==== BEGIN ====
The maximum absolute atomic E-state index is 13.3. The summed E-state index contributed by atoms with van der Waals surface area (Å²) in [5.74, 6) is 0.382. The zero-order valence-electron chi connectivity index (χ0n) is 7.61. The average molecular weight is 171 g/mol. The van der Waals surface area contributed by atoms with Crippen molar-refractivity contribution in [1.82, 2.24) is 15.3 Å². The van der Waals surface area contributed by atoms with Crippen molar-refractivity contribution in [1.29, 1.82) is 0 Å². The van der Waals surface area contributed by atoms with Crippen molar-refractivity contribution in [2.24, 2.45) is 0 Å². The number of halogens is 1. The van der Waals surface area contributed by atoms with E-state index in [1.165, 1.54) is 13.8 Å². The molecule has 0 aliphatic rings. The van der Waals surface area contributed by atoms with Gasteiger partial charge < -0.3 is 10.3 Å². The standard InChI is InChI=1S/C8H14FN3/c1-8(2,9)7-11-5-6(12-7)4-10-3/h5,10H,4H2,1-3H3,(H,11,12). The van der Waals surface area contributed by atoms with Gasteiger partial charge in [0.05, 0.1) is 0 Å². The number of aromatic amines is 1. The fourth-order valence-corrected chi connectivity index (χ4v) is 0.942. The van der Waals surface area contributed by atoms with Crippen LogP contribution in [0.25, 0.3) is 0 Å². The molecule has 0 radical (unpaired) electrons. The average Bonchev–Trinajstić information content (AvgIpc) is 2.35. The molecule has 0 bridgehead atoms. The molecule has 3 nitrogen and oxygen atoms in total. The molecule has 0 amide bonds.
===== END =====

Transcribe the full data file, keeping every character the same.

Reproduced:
The maximum absolute atomic E-state index is 13.3. The summed E-state index contributed by atoms with van der Waals surface area (Å²) in [5.74, 6) is 0.382. The zero-order valence-electron chi connectivity index (χ0n) is 7.61. The average molecular weight is 171 g/mol. The van der Waals surface area contributed by atoms with Crippen molar-refractivity contribution in [1.82, 2.24) is 15.3 Å². The van der Waals surface area contributed by atoms with Crippen molar-refractivity contribution in [1.29, 1.82) is 0 Å². The van der Waals surface area contributed by atoms with Crippen molar-refractivity contribution in [2.24, 2.45) is 0 Å². The number of halogens is 1. The van der Waals surface area contributed by atoms with E-state index in [1.165, 1.54) is 13.8 Å². The molecule has 0 aliphatic rings. The van der Waals surface area contributed by atoms with Gasteiger partial charge < -0.3 is 10.3 Å². The standard InChI is InChI=1S/C8H14FN3/c1-8(2,9)7-11-5-6(12-7)4-10-3/h5,10H,4H2,1-3H3,(H,11,12). The van der Waals surface area contributed by atoms with Gasteiger partial charge in [0.05, 0.1) is 0 Å². The number of aromatic amines is 1. The fourth-order valence-corrected chi connectivity index (χ4v) is 0.942. The van der Waals surface area contributed by atoms with Crippen LogP contribution in [0.25, 0.3) is 0 Å². The molecule has 0 radical (unpaired) electrons. The average Bonchev–Trinajstić information content (AvgIpc) is 2.35. The molecule has 0 bridgehead atoms. The molecule has 3 nitrogen and oxygen atoms in total. The molecule has 0 amide bonds.